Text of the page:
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Mars Global Surveyor
Mars Orbiter Camera





Layered and Massive Units, Candor Mensa

MGS MOC Release No. MOC2-265D, 4 December 2000

 

M10-02361sub_v_i3.jpg





Not all martian sedimentary rocks are expressed as stacks of thin, repeated beds, all of similar thickness, like those in west Candor Chasma or western Arabia Terra; some of them consist of a single, thick layer with very little clear evidence for bedding (geologists use the term massive to describe such layers). On Mars, massive units are typically found above layered units, indicating that they are younger and that the depositional environment changed over time, from one that was changing in a repeated, episodic fashion, to one in which little change occurred over some period of time. This image, on the north slope of Candor Mensa in the Valles Marineris, shows a transition from layered lower units to a massive upper unit. The surface slopes down from the top to the bottom of the image, sunlight illuminates the scene from the lower right. The picture is a subframe of Mars Global Surveyor (MGS) Mars Orbiter Camera (MOC) image M10-02361, obtained in December 1999. The north slope of Candor Mensa can be seen in a Viking orbiter image mosaic that is part of an accompanying release, "Light-toned Layered Outcrops in Valles Marineris Walls," MOC2-263, December 4, 2000.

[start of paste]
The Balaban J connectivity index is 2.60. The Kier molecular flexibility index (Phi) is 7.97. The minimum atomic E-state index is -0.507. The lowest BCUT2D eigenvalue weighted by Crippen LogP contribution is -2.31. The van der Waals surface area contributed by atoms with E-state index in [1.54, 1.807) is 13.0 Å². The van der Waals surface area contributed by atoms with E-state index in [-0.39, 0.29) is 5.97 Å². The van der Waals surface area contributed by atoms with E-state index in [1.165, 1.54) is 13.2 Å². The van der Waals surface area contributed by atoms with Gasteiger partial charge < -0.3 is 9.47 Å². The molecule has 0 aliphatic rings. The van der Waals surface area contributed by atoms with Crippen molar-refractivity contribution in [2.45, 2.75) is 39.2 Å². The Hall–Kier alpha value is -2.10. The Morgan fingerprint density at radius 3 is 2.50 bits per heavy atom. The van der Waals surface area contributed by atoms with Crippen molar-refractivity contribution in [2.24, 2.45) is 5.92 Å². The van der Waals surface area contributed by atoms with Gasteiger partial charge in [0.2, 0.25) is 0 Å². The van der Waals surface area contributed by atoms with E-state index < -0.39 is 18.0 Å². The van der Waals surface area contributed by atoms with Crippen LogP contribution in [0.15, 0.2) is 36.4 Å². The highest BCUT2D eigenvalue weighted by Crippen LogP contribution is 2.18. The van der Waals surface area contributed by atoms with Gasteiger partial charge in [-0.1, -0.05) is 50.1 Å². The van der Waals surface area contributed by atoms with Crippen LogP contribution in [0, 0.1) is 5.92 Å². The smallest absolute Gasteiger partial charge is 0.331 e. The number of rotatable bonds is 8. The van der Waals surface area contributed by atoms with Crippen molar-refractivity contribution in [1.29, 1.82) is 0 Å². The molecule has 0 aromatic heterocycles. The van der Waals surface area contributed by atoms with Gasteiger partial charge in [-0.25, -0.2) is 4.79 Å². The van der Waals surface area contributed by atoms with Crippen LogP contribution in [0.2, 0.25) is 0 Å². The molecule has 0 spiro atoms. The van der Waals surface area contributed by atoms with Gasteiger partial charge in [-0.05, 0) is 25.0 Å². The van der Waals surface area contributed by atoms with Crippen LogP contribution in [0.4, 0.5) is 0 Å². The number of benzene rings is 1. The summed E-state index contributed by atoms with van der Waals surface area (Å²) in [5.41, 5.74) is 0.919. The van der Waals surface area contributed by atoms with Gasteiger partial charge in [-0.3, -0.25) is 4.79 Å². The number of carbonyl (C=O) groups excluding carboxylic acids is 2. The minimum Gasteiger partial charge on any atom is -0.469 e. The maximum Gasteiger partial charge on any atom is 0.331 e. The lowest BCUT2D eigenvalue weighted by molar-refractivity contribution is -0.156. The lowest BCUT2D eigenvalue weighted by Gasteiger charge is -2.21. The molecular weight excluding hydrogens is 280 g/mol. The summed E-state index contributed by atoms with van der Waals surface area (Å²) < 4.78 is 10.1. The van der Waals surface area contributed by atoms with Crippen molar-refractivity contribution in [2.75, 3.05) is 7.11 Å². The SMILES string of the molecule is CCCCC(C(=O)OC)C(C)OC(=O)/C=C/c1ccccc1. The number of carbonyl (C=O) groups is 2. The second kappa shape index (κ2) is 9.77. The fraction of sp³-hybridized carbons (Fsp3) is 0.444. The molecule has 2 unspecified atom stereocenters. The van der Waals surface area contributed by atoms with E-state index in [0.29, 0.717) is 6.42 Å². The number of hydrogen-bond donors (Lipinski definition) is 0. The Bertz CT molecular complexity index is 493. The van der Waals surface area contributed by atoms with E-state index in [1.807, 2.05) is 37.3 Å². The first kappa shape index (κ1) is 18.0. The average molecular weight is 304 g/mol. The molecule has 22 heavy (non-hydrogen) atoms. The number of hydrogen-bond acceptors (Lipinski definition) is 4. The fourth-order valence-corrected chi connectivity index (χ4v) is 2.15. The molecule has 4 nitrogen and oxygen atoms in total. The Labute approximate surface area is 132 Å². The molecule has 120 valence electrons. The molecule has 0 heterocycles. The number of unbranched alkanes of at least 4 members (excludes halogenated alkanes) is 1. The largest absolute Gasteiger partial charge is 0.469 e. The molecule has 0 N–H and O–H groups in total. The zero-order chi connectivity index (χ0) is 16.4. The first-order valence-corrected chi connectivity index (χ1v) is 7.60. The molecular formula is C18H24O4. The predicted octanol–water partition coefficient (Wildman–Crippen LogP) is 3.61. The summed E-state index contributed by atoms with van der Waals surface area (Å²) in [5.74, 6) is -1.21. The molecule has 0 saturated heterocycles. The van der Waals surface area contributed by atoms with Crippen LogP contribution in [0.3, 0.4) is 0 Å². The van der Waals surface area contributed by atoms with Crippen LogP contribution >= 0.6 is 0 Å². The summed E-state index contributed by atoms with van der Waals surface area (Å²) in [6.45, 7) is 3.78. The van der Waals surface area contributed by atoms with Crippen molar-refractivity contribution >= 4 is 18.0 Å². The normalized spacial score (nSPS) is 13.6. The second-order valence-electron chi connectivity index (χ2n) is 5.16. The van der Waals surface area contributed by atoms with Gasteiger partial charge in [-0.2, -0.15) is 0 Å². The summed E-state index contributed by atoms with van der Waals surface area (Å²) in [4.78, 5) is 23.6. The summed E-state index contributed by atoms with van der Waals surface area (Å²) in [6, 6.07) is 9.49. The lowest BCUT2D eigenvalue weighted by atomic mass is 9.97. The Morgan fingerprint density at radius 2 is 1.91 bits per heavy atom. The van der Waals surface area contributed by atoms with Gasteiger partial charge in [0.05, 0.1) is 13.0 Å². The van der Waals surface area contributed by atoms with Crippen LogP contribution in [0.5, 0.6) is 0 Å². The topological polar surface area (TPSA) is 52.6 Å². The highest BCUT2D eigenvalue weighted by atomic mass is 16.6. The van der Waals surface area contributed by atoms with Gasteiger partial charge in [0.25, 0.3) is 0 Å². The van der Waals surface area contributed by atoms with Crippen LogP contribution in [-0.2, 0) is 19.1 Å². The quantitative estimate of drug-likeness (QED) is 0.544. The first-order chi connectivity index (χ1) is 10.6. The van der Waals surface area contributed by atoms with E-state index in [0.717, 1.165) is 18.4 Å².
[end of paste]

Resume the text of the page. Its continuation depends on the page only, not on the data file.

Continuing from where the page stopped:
Image Credit: NASA/JPL/Malin Space Science Systems




Malin Space Science Systems and the California Institute of Technology built the MOC using spare hardware from the Mars Observer mission. MSSS operates the camera from its facilities in San Diego, CA. The Jet Propulsion Laboratory's Mars Surveyor Operations Project operates the Mars Global Surveyor spacecraft with its industrial partner, Lockheed Martin Astronautics, from facilities in Pasadena, CA and Denver, CO.

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